A brief look at the agenda of the first three days (the fourth was NDA) show how the VSTS team uses its own product to its maximum capabilities:

DAY 1.1:  [KEYNOTE] Microsoft DevOps Transformation

DAY 1.2:  Agile Transformation and Planning

DAY 1.3:  A Day in the Life of an Engineer

DAY 1.4:  Running the Business on Metrics

DAY 2.1:  Architecture and Microservices

DAY 2.2:  Security

DAY 2.3:  Quality and Testing

DAY 2.4:  Deployment Practices

DAY 3.1:  Production Telemetry and Live Site Culture

DAY 3.2:  How We Do DevOps at Microsoft: Wrap-Up Session

DAY 3.3:  Visual Studio Partner Lightning Talks

a.   Modern Requirements

b.   Redgate

c.   WhiteSource

d.   Aqua


What is great about this internal usage (known at Microsoft as “eating your own dog food”) when added to the ten thousand people that use it for Windows development, and other several thousands for Exchange, Office, etc, is that is allows for testing it at a scale that cannot be matched by any other development tool provider.

For instance, even if Atlassian has (last I heard) about 600 developers, which is in the same order of magnitude of the VSTS team, they can’t beat having 40 thousand developers using the “beta” versions and having to do their daily work on the most recent bits.

Microsoft VSTS is primed for scalability from the very core of its engineering process, and it shows. If you are looking at similar tools for your enterprise, I recommend looking closely not only at their scalability numbers, but also their track record for support escalation.

Some tool vendors will have issues, clearly visible to the public, that had been opened more than 6 years ago and have made no progress to resolution. This is not necessarily wrong but it does indicate whether the tool provider actually has enterprise customers as their priority. With Microsoft VSTS you are also engaging with a clear incident escalation path that leads no doubts to resolution time: it is days, not months, and definitely not years, and if something can’t be resolved it will be marked as such, not be left open.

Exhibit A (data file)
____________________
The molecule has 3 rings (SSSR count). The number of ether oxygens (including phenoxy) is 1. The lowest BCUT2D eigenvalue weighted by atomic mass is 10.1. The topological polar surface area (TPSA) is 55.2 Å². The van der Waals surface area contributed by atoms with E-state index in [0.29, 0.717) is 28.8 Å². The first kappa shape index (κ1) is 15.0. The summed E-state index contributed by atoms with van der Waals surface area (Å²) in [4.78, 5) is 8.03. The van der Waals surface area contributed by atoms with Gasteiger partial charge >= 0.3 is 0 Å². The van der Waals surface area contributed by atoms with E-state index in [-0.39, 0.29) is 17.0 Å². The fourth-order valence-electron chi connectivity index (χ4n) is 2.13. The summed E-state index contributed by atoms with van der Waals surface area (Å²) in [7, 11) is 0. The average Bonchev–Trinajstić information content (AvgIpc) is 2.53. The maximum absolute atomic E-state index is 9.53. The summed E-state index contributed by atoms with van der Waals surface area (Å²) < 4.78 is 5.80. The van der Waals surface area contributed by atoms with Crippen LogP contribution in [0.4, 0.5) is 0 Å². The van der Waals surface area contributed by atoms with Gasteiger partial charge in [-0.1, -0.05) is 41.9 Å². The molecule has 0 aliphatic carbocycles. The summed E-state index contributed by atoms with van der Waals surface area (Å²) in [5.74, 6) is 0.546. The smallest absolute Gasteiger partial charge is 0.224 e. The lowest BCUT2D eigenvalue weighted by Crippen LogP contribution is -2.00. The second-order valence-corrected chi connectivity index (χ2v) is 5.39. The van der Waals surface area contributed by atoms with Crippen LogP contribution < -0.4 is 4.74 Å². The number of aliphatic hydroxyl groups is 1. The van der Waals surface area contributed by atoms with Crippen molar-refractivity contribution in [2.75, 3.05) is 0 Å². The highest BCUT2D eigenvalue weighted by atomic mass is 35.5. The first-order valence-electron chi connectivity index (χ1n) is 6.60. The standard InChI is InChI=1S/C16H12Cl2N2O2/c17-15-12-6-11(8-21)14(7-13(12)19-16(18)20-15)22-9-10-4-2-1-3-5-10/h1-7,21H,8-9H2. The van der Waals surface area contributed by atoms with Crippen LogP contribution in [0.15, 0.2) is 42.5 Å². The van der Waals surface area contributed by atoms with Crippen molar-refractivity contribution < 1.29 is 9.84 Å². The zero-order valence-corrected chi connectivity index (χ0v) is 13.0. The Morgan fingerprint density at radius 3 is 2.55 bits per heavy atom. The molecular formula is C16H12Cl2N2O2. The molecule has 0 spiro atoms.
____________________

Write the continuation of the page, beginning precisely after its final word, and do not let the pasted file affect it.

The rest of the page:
Several customers have been migrating to TFS from competing tools and are amazed at how their support load just decreases, from having to be working on every weekend to put out fires caused by load on build or issue tracking systems, to just having no issue at all and getting their weekend back. With VSTS it goes even further, as now the administrators don’t have to worry about patching, upgrading etc.

These four days have been eye opening. With the follow up email I got the following invitation:

“We encourage you to leverage the content below as you present to customers, conferences, user groups and/or colleagues.  We look forward to sharing the Microsoft DevOps Transformation story across as many audiences as possible.” , which I am happy to oblige:

I am happy to oblige, given the high quality of the content.  I will be using the materials at customers starting immediately as a way to show a possible ideal implementation of a cutting edge DevOps practice. Not that we need to replicate exactly what Microsoft is doing – not many companies have the same resources, in the topic DevOps, Microsoft is at the level of Amazon, Netflix, Facebook or Google – but we can always look at their experience to extract ideas of where to direct our efforts, since Microsoft is using the same tools as we are.

Enterprise DevOps Fast Track training

I just discovered that as part of Nebbia, a Microsoft DevOps Partner, that I will be attending an advanced training for those delivering the engagements related to the now called Enterprise DevOps Accelerator offering. As you might recall from a previous post, I had been yearning to learn more about the cutting edge of what is going on in this space.

I have been working with topics that are under the DevOps umbrella since 2005, even if the moniker, and a general agreement on what it stands for, has been defined only more recently.

The buzz around DevOps is indisputable, so much that has led some like Matthew Kern to declare that Agile is dead, and DevOps is its replacement.

I don’t know exactly what the training will be, but I look forward to it as I can also personally see the commoditization of Agile concepts, and the rise of Scaling Agile and DevOps as its natural replacements. I will come back to that on some other post.